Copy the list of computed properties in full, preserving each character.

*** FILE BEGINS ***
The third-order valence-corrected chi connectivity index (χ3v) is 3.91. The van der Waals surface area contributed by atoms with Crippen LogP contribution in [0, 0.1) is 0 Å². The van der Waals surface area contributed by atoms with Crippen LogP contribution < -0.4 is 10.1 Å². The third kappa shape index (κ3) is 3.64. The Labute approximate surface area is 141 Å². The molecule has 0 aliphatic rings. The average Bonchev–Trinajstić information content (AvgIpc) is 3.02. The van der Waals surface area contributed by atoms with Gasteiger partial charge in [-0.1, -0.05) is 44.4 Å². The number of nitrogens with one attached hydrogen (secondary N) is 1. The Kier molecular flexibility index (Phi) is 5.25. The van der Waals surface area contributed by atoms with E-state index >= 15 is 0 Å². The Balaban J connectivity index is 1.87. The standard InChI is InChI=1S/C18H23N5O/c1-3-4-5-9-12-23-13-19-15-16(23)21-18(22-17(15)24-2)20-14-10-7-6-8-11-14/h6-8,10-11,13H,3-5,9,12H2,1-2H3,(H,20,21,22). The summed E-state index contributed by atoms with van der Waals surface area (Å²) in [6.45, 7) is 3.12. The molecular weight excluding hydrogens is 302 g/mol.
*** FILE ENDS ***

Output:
The third-order valence-corrected chi connectivity index (χ3v) is 3.91. The van der Waals surface area contributed by atoms with Crippen LogP contribution in [0, 0.1) is 0 Å². The van der Waals surface area contributed by atoms with Crippen LogP contribution < -0.4 is 10.1 Å². The third kappa shape index (κ3) is 3.64. The Labute approximate surface area is 141 Å². The molecule has 0 aliphatic rings. The average Bonchev–Trinajstić information content (AvgIpc) is 3.02. The van der Waals surface area contributed by atoms with Gasteiger partial charge in [-0.1, -0.05) is 44.4 Å². The number of nitrogens with one attached hydrogen (secondary N) is 1. The Kier molecular flexibility index (Phi) is 5.25. The van der Waals surface area contributed by atoms with E-state index >= 15 is 0 Å². The Balaban J connectivity index is 1.87. The standard InChI is InChI=1S/C18H23N5O/c1-3-4-5-9-12-23-13-19-15-16(23)21-18(22-17(15)24-2)20-14-10-7-6-8-11-14/h6-8,10-11,13H,3-5,9,12H2,1-2H3,(H,20,21,22). The summed E-state index contributed by atoms with van der Waals surface area (Å²) in [6.45, 7) is 3.12. The molecular weight excluding hydrogens is 302 g/mol.